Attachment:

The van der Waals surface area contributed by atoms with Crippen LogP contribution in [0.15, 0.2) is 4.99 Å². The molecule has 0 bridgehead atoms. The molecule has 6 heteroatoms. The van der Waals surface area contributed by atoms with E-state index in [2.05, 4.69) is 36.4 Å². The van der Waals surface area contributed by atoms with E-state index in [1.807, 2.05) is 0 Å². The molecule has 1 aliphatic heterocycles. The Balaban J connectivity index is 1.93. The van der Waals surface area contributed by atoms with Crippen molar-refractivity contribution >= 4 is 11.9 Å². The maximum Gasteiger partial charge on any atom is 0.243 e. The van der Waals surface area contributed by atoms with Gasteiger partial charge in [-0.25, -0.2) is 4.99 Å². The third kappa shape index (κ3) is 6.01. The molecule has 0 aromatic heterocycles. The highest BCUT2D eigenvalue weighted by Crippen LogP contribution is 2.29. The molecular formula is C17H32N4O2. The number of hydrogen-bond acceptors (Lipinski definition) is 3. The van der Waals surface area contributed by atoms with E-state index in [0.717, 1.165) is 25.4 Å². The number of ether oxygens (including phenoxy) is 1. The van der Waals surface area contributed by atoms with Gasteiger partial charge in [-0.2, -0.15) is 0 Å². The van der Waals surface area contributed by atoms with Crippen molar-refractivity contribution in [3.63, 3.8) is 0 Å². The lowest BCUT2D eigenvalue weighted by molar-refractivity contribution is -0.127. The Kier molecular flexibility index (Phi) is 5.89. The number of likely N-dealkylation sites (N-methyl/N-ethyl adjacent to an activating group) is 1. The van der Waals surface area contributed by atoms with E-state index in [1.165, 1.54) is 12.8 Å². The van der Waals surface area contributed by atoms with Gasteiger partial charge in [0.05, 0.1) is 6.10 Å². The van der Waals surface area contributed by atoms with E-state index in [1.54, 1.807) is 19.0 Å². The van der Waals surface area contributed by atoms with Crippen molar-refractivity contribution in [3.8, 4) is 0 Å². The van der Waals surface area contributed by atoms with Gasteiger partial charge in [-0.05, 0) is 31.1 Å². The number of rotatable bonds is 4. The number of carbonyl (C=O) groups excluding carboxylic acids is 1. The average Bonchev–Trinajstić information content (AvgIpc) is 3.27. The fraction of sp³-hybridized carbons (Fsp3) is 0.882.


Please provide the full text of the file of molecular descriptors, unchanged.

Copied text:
The van der Waals surface area contributed by atoms with Crippen LogP contribution in [0.15, 0.2) is 4.99 Å². The molecule has 0 bridgehead atoms. The molecule has 6 heteroatoms. The van der Waals surface area contributed by atoms with E-state index in [2.05, 4.69) is 36.4 Å². The van der Waals surface area contributed by atoms with E-state index in [1.807, 2.05) is 0 Å². The molecule has 1 aliphatic heterocycles. The Balaban J connectivity index is 1.93. The van der Waals surface area contributed by atoms with Crippen molar-refractivity contribution >= 4 is 11.9 Å². The maximum Gasteiger partial charge on any atom is 0.243 e. The van der Waals surface area contributed by atoms with Gasteiger partial charge in [-0.25, -0.2) is 4.99 Å². The third kappa shape index (κ3) is 6.01. The molecule has 0 aromatic heterocycles. The highest BCUT2D eigenvalue weighted by Crippen LogP contribution is 2.29. The molecular formula is C17H32N4O2. The number of hydrogen-bond acceptors (Lipinski definition) is 3. The van der Waals surface area contributed by atoms with E-state index in [0.717, 1.165) is 25.4 Å². The number of ether oxygens (including phenoxy) is 1. The van der Waals surface area contributed by atoms with Gasteiger partial charge in [-0.2, -0.15) is 0 Å². The van der Waals surface area contributed by atoms with Crippen molar-refractivity contribution in [3.63, 3.8) is 0 Å². The lowest BCUT2D eigenvalue weighted by molar-refractivity contribution is -0.127. The Kier molecular flexibility index (Phi) is 5.89. The number of likely N-dealkylation sites (N-methyl/N-ethyl adjacent to an activating group) is 1. The van der Waals surface area contributed by atoms with E-state index in [1.165, 1.54) is 12.8 Å². The van der Waals surface area contributed by atoms with Gasteiger partial charge in [0.05, 0.1) is 6.10 Å². The van der Waals surface area contributed by atoms with E-state index in [1.54, 1.807) is 19.0 Å². The van der Waals surface area contributed by atoms with Crippen molar-refractivity contribution in [3.8, 4) is 0 Å². The van der Waals surface area contributed by atoms with Gasteiger partial charge in [-0.05, 0) is 31.1 Å². The number of rotatable bonds is 4. The number of carbonyl (C=O) groups excluding carboxylic acids is 1. The average Bonchev–Trinajstić information content (AvgIpc) is 3.27. The fraction of sp³-hybridized carbons (Fsp3) is 0.882.